After every election it is good to look back and reflect on how it was organised and run. As a member of the Welsh Assembly, I’d like to review the Welsh Labour deputy leadership election.
Carolyn Harris will be an excellent campaigning deputy leader. Since being elected as an MP, she has led campaigns for free child burial, against fixed-odd betting terminals and in favour of pension rights for 1950s women. What most people do not know is that she fed thousands of children in Swansea East during the school summer holidays. Carolyn is someone who I, as the AM for Swansea East, enjoy working with as my own MP.
This article is therefore not about the result but about the process. The nomination process excluded an excellent candidate in councillor Debbie Wilcox, leader of the Welsh Local Government Association. She was excluded because she could not get 12 AMs or MPs to nominate her, and council leaders were not able to nominate and also did not have “super votes”. We don’t know whether she could have won but she was a serious candidate and would have been the first choice of some members.
A system that excludes serious and viable candidates via the nomination process is broken. Self-nomination would be my preference or, if that is too radical, requiring a proposer and seconder. Rather than create hurdles to get on the ballot paper, let’s ensure the membership have the maximum choice.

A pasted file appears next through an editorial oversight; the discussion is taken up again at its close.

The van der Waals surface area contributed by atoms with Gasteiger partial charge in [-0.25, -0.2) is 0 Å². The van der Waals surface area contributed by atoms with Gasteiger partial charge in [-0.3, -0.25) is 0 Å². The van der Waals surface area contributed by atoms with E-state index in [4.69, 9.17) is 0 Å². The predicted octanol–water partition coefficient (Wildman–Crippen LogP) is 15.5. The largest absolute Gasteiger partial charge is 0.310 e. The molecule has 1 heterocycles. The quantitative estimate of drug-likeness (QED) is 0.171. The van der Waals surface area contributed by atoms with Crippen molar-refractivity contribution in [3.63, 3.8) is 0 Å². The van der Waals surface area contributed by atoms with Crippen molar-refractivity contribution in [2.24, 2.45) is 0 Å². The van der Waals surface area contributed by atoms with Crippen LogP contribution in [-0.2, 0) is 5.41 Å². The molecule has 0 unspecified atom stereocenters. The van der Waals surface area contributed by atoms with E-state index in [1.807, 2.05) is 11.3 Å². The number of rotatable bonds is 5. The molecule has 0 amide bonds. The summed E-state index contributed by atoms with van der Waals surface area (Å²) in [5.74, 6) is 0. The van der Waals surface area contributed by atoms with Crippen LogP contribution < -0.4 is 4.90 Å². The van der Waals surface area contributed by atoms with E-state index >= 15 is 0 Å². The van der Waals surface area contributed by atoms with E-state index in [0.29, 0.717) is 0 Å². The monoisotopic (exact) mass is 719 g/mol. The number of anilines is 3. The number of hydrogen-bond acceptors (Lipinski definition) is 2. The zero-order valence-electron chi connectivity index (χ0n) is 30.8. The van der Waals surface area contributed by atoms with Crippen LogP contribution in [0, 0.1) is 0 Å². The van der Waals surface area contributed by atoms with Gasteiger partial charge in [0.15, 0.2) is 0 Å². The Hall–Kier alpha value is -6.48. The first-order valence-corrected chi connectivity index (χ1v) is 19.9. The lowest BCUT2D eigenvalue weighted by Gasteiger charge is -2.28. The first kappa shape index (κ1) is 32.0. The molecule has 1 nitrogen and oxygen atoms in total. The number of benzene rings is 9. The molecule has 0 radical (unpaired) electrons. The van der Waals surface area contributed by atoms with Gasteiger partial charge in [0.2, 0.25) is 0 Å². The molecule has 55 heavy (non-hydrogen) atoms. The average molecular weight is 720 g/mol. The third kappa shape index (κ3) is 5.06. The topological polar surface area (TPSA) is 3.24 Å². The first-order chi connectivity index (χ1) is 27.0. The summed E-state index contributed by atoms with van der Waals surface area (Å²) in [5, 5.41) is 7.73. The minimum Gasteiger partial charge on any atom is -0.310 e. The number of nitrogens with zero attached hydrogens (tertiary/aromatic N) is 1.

A voting system whereby AMs, MPs and the MEP have super votes is wrong. I am told that 54 AMs and MPs voted, which meant that each of their votes was worth .61 per cent of the total vote. That is not .61 of the MP and AM vote but .61 per cent of the total votes cast.
We also had one-person-many-votes. I cast six plus my super vote, and I am sure some will have beaten my seven. I am not sure that this is a fair system, nor one that anyone can publicly defend.
Since the election a number of those who previously supported the electoral college have changed their minds and come over to one-member-one-vote. OMOV is the method used for the leader of the British and Scottish Labour party and I believe it should be used for the Leader of the Welsh Labour party and the Welsh Labour candidate for First Minister.
In November 2017 I wrote the following on LabourList: “Under OMOV, every individual member has an equal say in who is elected. Under the electoral college system, the three sections of the party, as outlined above, are given equal status, meaning that the views of a small number of elected representatives are equal to those of approximately 30,000 party members.
“The importance of the choice of voting method will be clear to those who remember that in 1998 Rhodri Morgan had overwhelming support from members, but failed to secure Labour’s nomination for the post then called First Secretary due to our electoral system.
“I therefore come down unequivocally on the side of OMOV. If we believe the party belongs to its members, then it is the members collectively who should decide who becomes leader and deputy. Consistency across the party should also not be so lightly dismissed; if the Westminster and Holyrood leaders are elected by OMOV, why should the leader in Wales be elected by a different system? OMOV is simple, not easily manipulated and ensures that the members’ choice of candidate wins. I have heard that described as democracy.”
I have not changed my mind. We must put members at the heart of Welsh Labour – that’s why I hope we use OMOV for the Welsh Labour leadership election.
Mike Hedges is AM for Swansea East.